Lancet repudiates MMR vaccine study

by Ted Frank on February 2, 2010

It only took twelve years, but Lancet, which oft publishes politically motivated papers masquerading as medicine, has conceded that the 1998 paper criticizing MMR vaccines was simply “false.” [Lancet; BBC]

No telling how many children died in the meantime, all so trial lawyers could line their pockets attacking vaccine manufacturers.

{ 12 comments }

1 Charles Platt 02.02.10 at 3:14 pm

I read a report in which the writer of the original paper was blamed for his “callous indifference” to the lives of children. But the writer didn’t publish the piece. The editor of the Lancet did so (after an appropriate peer review no doubt), and I don’t see the publication blaming itself.

Someone could still sue it, though. Happy thought.

2 Bob Lipton 02.02.10 at 3:35 pm

It’s a nice idea, Charles, but if S&P and Moody’s can get away with a ‘Freedom of the Press’ defense against their misratings of all those financial instruments, what chance of doing more than temporarily embarrassing the Lancet?

Bob

3 GCR 02.02.10 at 4:50 pm

Bob:

I’d like to think that a scientific journal would be held to a far higher standard than the press. But I’d probably be wrong.

This is an outrageous (and very sad) perversion of the scientific process. The Lancet should be more than embarrassed

4 Waste93 02.02.10 at 4:59 pm

Bob,

The Lancet is based in the UK and the laws over there are different. No ‘freedom of the press’ or it’s limited based on what I’ve seen of their libel laws and suppression of speech of bloggers, etc.

Though I’d prefer to see people go after the lawyers who have been peddling this. Though that is even less likely.

5 ps 02.03.10 at 2:12 am

Just a question – would the trial lawyers and their clients have to pay back what they made out of their lawsuits given that they were based on false evidence? Could people sue the plaintiffs and their lawyers if their children were injured or died as a result of not being vaccinated based on such evidence?

6 Patrick 02.03.10 at 6:38 am

Could people sue the plaintiffs and their lawyers if their children were injured or died as a result of not being vaccinated based on such evidence?

The plaintiffs, generally speaking, are the parents of those children. Lawyers, fortunately, don’t make vaccination decisions. Parents do.

At the very least, this will get celebrity snake oil peddlers like Jenny McCarthy and the doctors she promotes off of Oprah and back into the sewers of the internet, where they belong.

Do you think Oprah will apologize for giving the anti-vaccination forces a forum?

7 William Nuesslein 02.03.10 at 7:51 am

10 of the 13 authors retracted the paper in March of 2004. The paper itself was not double blinded research and small. It should never have had weight beyond interesting speculation, even it was true, AND IT WAS BAD SCIENCE.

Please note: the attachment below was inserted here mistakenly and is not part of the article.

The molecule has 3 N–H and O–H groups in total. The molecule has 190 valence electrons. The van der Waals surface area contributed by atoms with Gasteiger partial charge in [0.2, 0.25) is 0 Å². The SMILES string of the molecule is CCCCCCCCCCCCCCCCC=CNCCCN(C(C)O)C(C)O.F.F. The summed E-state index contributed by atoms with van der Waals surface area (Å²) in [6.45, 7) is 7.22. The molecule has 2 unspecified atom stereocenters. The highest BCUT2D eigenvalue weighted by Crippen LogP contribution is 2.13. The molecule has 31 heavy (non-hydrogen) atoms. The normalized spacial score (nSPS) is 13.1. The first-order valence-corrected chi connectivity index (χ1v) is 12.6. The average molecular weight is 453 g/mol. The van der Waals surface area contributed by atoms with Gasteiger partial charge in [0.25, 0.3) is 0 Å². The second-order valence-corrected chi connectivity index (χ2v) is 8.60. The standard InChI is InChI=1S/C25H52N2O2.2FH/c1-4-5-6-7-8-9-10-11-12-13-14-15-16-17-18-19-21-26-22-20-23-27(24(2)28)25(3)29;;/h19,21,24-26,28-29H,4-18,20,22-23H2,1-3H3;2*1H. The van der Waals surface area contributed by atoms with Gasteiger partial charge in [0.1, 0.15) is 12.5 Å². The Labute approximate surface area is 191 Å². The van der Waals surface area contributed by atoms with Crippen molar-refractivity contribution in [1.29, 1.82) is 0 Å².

It was a bad moment for THE LANCET. SCIENCE published papers about anomalous and cold fusion. It’s not so much a mater of standards as of number of articles.

8 tcaptain 02.03.10 at 9:12 am

@Patrick – Sadly Jenny McCarthy has already gone public and calling the proceedings a “Witch Hunt” and that the “evidence” that vaccines were causing autism is still increasing.

“evidence”, They keep using that word. I do not think it means what THEY think it means.

Sadly considering the woowoo pseudoscientific crap that Oprah has historically unleashed on our culture (Dr Phil, Dr Oz, Homeopathy, psychics etc..) I do not think an apology is forthcoming.

9 Richard Nieporent 02.03.10 at 2:37 pm

Unfortunately, this study was not the only bad moment for LANCET. They published a studying that estimated 100,000 excess deaths in IRAQ was due to the US invasion just before the 2004 election. They then outdid themselves in 2006 when they upped the number to 655,000 excess deaths. That number was 10 times greater than the highest estimate from any other source. Of course in theses instances it was a case of science taking a back seat to politics.

10 Le Mur 02.03.10 at 3:44 pm

“SCIENCE published papers about anomalous and cold fusion. It’s not so much a mater of standards as of number of articles.”

More articles (studies) = better than fewer articles, even if they’re wrong. Science doesn’t work by consensus or democracy.

http://www.plosmedicine.org/article/info:doi/10.1371/journal.pmed.0020124.
“Why Most Published Research Findings Are False”
“The probability that a research claim is true may depend on study power and bias, the number of other studies on the same question,…”

11 Ben Catoe 02.03.10 at 11:08 pm

I won’t make any comment on the study that started this thread, I’m not remotely qualified to do so. I also apologize if this is considered hijacking the thread, it isn’t my intention. I read this blog often and typically enjoy the thoughtful insights. I do not think some of you are being fair to the “anti-vaccination forces”.

The real argument isn’t that vaccines cause autism, it is that the mercury and aluminum used in some vaccines can cause autism in some children. Look up the symptoms of heavy metal poisoning and compare that to the symptoms of autism. Notice the remarkable similarities, then factor in how the rise in autism cases has risen dramatically while the number of vaccines given in childhood has risen.

Seriously, look at it with an open mind and you’ll understand why some of us believe there is a link. And no, I’m not saying we should stop vaccinating kids or that all vaccines are bad. I’m saying that we should not be injecting mercury and aluminum into people.

12 Ted Frank 02.05.10 at 11:19 am

The mercury-autism link has long been disproved.

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